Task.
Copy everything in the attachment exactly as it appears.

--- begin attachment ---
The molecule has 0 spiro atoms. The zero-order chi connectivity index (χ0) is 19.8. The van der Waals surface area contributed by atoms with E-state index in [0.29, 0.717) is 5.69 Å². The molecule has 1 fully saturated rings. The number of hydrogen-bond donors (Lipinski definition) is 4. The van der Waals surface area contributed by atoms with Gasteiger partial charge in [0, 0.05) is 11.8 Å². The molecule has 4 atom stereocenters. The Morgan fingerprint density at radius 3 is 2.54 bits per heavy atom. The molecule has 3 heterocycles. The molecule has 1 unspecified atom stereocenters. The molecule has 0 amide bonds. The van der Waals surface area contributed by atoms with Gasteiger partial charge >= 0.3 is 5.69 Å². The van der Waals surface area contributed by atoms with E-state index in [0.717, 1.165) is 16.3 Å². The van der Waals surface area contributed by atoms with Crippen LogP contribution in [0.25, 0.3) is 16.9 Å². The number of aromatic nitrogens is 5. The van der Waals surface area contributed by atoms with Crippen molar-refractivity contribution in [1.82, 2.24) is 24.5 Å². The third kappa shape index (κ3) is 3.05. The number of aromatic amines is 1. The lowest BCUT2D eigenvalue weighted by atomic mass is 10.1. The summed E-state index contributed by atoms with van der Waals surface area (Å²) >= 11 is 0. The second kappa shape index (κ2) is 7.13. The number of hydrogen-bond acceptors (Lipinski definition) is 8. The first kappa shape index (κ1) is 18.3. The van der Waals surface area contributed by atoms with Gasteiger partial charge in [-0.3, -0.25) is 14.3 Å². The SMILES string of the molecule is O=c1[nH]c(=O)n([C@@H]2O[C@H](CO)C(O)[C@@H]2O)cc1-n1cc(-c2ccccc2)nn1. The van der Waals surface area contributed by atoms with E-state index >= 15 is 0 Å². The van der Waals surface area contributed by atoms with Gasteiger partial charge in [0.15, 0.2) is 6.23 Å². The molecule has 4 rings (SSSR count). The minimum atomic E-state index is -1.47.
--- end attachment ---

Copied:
The molecule has 0 spiro atoms. The zero-order chi connectivity index (χ0) is 19.8. The van der Waals surface area contributed by atoms with E-state index in [0.29, 0.717) is 5.69 Å². The molecule has 1 fully saturated rings. The number of hydrogen-bond donors (Lipinski definition) is 4. The van der Waals surface area contributed by atoms with Gasteiger partial charge in [0, 0.05) is 11.8 Å². The molecule has 4 atom stereocenters. The Morgan fingerprint density at radius 3 is 2.54 bits per heavy atom. The molecule has 3 heterocycles. The molecule has 1 unspecified atom stereocenters. The molecule has 0 amide bonds. The van der Waals surface area contributed by atoms with Gasteiger partial charge >= 0.3 is 5.69 Å². The van der Waals surface area contributed by atoms with E-state index in [0.717, 1.165) is 16.3 Å². The van der Waals surface area contributed by atoms with Crippen LogP contribution in [0.25, 0.3) is 16.9 Å². The number of aromatic nitrogens is 5. The van der Waals surface area contributed by atoms with Crippen molar-refractivity contribution in [1.82, 2.24) is 24.5 Å². The third kappa shape index (κ3) is 3.05. The number of aromatic amines is 1. The lowest BCUT2D eigenvalue weighted by atomic mass is 10.1. The summed E-state index contributed by atoms with van der Waals surface area (Å²) >= 11 is 0. The second kappa shape index (κ2) is 7.13. The number of hydrogen-bond acceptors (Lipinski definition) is 8. The first kappa shape index (κ1) is 18.3. The van der Waals surface area contributed by atoms with Gasteiger partial charge in [-0.3, -0.25) is 14.3 Å². The SMILES string of the molecule is O=c1[nH]c(=O)n([C@@H]2O[C@H](CO)C(O)[C@@H]2O)cc1-n1cc(-c2ccccc2)nn1. The van der Waals surface area contributed by atoms with E-state index >= 15 is 0 Å². The van der Waals surface area contributed by atoms with Gasteiger partial charge in [0.15, 0.2) is 6.23 Å². The molecule has 4 rings (SSSR count). The minimum atomic E-state index is -1.47.